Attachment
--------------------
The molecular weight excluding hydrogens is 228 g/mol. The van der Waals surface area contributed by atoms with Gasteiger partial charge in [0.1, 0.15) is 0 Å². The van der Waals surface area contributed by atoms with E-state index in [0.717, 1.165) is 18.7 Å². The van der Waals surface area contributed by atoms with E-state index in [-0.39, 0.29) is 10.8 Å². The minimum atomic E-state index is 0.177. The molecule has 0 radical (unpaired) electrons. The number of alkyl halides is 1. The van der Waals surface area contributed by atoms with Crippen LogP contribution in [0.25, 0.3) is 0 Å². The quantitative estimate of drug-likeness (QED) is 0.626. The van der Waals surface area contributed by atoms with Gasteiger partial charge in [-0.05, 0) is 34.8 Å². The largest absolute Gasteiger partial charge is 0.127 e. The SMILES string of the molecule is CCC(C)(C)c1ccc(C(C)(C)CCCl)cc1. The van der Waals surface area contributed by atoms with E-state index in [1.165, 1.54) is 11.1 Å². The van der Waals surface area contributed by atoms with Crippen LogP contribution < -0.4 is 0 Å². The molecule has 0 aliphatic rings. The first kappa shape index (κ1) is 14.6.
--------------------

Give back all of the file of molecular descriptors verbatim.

The molecular weight excluding hydrogens is 228 g/mol. The van der Waals surface area contributed by atoms with Gasteiger partial charge in [0.1, 0.15) is 0 Å². The van der Waals surface area contributed by atoms with E-state index in [0.717, 1.165) is 18.7 Å². The van der Waals surface area contributed by atoms with E-state index in [-0.39, 0.29) is 10.8 Å². The minimum atomic E-state index is 0.177. The molecule has 0 radical (unpaired) electrons. The number of alkyl halides is 1. The van der Waals surface area contributed by atoms with Crippen LogP contribution in [0.25, 0.3) is 0 Å². The quantitative estimate of drug-likeness (QED) is 0.626. The van der Waals surface area contributed by atoms with Gasteiger partial charge in [-0.05, 0) is 34.8 Å². The largest absolute Gasteiger partial charge is 0.127 e. The SMILES string of the molecule is CCC(C)(C)c1ccc(C(C)(C)CCCl)cc1. The van der Waals surface area contributed by atoms with E-state index in [1.165, 1.54) is 11.1 Å². The van der Waals surface area contributed by atoms with Crippen LogP contribution < -0.4 is 0 Å². The molecule has 0 aliphatic rings. The first kappa shape index (κ1) is 14.6.